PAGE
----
Oberlin Blogs

One Major Down

January 15, 2015

Alexandria Cunningham ’16

Fifteen short months ago, I was in the middle of an incredibly busy fall semester during my sophomore year. Before the summer ended I made a list of goals for myself as I planned out my courses, dream internships, and even my life after Oberlin. During that exercise, I wrote two intimidating goals down that I now cherish the deepest out of all the things I currently do as a student.

The first goal was to apply to the Oberlin Blogs as a student blogger, and the second was to declare my undergraduate major. Declaration Trumpet is an embodiment of these two goals all in one blog post. It truly is a timestamp of my hopes for what my liberal arts degree can do. My very first adventure in blogging was this post in October 2013. Looking back on it I can now see how fitting it is that I would be talking about my college major of Africana Studies.

Back in my first semester in 2012 all I knew about my academic passions was that I was interested in people's behavior and how African and French culture blend together at the level of language, food and tradition. I eagerly jumped into courses in Africana Studies, French and Psychology during my first two semesters. It took a lot of soul searching and failing many a 300-level French exam to finally branch out and find the "right" major path.

All eloquent metaphors aside, after I took Introduction to the Black Experience (AAST 101) with Professor Gordon Gill (who is no longer at the College) I found home. Africana Studies opened up my world to talk about issues I care about the most, and it is also a department that feels like family. In fact, my love for Africana Studies facilitated my desire to blog and my choice to declare my second major in the College.

Sociology is a strong convergence point for me to engage in discussing issues of the African diaspora (dispersal of people of African descent all over the world) and societal critique. Over the past three years, I can honestly say I have accumulated a wealth of knowledge and developed a confident voice in articulating issues of race and power (among my many other academic strengths). I blog about it literally all the time. I love being a major in the department! I love that my two majors work seamlessly together to let me focus on Black communities and society while critiquing structural inequality. I equally love that I have a job, as a student, to write about these things and my experiences in a larger network of knowledge sharing.

I realized just how much utility my Africana Studies and Sociology majors have as I made my way through this tremendously difficult semester. The #BlackLivesMatter and #HandsUp movements sweeping the nation right now have helped me contextualize activism, agency, empowerment, inequality, accessibility and all the things I study in the classroom daily. Fatefully so, my last requirement for my Sociology major was fulfilled by SOCI 403 "Seminar in Social Psychology: African-American Personality." My final assignment, or capstone project, was to write a 20-page paper on a topic of my choosing related to issues studied in African American/Black Psychology.

In lieu of writing a capstone divorced from my definitions of activism, community power and responsibility to voicing the struggles of my identities, I used this assignment to bridge my experiences and my academic work. Bridging the Gap Between Scholarship, Political Discourse and Race: A Critical Race Theory Analysis of African American Academic Achievement is the first extended paper I have written about African Americans, academic achievement and national attention to this issue. As many folks may or may not know, I do undergraduate research with the Mellon Mays Fellowship program on this very topic.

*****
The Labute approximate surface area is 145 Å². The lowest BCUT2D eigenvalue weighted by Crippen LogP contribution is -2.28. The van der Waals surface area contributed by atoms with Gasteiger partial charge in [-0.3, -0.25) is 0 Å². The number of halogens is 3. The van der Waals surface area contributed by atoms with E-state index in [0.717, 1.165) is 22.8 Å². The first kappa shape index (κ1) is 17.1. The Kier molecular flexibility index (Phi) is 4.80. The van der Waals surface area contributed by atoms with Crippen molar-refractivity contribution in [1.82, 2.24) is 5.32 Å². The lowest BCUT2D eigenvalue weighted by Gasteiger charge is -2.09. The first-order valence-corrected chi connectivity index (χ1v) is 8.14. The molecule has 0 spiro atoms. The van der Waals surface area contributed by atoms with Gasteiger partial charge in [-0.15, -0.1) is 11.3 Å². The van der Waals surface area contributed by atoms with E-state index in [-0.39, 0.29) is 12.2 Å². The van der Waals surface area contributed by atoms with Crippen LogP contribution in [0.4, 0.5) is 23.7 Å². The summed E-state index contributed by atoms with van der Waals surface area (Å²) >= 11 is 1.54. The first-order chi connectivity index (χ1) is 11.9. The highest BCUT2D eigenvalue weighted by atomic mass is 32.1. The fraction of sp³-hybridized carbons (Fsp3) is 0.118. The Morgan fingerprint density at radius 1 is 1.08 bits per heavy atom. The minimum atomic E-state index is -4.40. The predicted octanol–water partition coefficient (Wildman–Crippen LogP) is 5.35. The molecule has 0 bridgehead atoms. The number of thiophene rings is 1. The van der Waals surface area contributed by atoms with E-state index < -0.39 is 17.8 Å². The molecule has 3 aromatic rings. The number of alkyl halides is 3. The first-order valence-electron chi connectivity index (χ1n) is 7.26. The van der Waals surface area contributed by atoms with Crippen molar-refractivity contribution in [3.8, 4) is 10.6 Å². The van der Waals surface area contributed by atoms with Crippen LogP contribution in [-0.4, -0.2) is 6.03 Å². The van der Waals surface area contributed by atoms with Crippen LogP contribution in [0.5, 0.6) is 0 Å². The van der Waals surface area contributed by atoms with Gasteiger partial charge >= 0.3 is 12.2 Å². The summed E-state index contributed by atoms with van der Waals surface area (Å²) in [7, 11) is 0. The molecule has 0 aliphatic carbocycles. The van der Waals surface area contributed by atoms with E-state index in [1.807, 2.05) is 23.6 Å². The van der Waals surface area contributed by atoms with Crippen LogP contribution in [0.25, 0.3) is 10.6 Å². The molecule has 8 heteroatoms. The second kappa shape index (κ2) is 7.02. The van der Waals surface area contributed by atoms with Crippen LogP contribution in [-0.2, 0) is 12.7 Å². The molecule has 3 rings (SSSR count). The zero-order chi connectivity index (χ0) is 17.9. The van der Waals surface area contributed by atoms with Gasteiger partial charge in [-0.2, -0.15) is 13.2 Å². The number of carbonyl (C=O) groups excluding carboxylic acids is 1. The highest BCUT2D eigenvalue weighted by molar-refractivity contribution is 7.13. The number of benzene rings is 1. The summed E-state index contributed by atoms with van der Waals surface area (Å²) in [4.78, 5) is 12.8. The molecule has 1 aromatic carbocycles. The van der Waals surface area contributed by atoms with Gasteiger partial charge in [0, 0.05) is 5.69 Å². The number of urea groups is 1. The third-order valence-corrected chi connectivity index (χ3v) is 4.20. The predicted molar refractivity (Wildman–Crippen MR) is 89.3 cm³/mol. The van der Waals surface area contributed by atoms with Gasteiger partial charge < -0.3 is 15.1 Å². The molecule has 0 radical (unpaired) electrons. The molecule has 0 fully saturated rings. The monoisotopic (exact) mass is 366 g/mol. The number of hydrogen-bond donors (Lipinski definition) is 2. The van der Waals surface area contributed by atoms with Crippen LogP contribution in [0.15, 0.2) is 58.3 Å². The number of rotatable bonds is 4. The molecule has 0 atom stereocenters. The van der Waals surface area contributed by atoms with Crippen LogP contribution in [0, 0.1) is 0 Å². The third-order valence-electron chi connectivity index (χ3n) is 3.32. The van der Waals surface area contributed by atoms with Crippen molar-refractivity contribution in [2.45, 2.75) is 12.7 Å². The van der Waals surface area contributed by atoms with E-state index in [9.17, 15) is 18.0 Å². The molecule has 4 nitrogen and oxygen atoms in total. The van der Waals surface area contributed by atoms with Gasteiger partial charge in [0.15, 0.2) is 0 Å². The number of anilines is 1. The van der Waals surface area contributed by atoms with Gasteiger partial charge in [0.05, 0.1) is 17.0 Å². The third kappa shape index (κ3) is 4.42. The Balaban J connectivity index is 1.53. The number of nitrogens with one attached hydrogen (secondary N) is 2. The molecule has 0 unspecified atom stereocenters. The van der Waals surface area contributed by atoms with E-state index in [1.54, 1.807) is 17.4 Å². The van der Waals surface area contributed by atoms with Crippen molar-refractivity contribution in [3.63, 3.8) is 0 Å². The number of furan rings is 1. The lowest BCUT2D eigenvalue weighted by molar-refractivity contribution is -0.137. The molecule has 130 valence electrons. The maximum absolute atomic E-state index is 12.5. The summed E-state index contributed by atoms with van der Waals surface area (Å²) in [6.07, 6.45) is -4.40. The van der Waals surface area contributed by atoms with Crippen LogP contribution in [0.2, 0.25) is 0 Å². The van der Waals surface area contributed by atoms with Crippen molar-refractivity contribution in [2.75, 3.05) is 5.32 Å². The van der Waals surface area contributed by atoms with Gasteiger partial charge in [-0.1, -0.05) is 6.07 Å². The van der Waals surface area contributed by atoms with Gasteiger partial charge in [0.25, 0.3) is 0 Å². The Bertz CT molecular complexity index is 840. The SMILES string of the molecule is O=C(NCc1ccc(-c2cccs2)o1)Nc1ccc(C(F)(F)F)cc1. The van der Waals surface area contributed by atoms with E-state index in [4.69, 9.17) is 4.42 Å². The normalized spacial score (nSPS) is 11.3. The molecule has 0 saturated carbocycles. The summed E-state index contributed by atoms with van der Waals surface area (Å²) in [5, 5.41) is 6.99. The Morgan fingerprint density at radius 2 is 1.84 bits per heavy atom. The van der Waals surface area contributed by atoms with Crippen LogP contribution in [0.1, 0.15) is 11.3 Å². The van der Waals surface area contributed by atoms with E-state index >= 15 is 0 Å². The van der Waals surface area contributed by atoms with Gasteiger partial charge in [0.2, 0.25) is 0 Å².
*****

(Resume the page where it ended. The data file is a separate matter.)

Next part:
As I was writing it, I kept asking myself why is this paper needed? After all, I had an incredibly full semester and I was still finishing assignments in January. Mentally and physically I was drained; I had long since hit the wall and I wanted to delete everything on my computer screen. I stopped and I prayed on it and was incredibly inspired to recall what I have experienced as a student; to share the national perspectives and stereotypes that scare me and to critique the hell out of it. So I did it! At 12:43 AM CST on January 12, 2015 I beautifully wrote the truth and dropped it in my professor's inbox.

How does it feel to be "done"?! is an appropriate question to ask since I am at the end of this post now (finally). However, I am not done. Education is still going to be in crisis, Black issues will still persist, empowering movements coming from my community will still be ongoing and I will still have to come back to campus and negotiate all that while still trying to pass my classes. It is a lot but I like to think that I do it and do it rather well. On that note, I will share a brief excerpt from my capstone regarding the education crisis for African Americans as I continue to reflect on what it means to be one major down.

"The education crisis is real. Public schools are failing the majority of their student population which is primarily composed of students of color. American schools can no longer afford to underfund, mis-educate and undermine the progress of African American students and act as if the implications of these decisions do not have significant consequences in other life areas. As Chambers (2009) argues, the result of social, economic, political and moral decisions in this nation, in regards to education, has resulted in a 'receivement gap.' A gap, as Ladson-Billings (2006) further explains, that is really America's own education debt--an accumulation of its own mass failures (or successes) in miseducating a vast amount of its residents."

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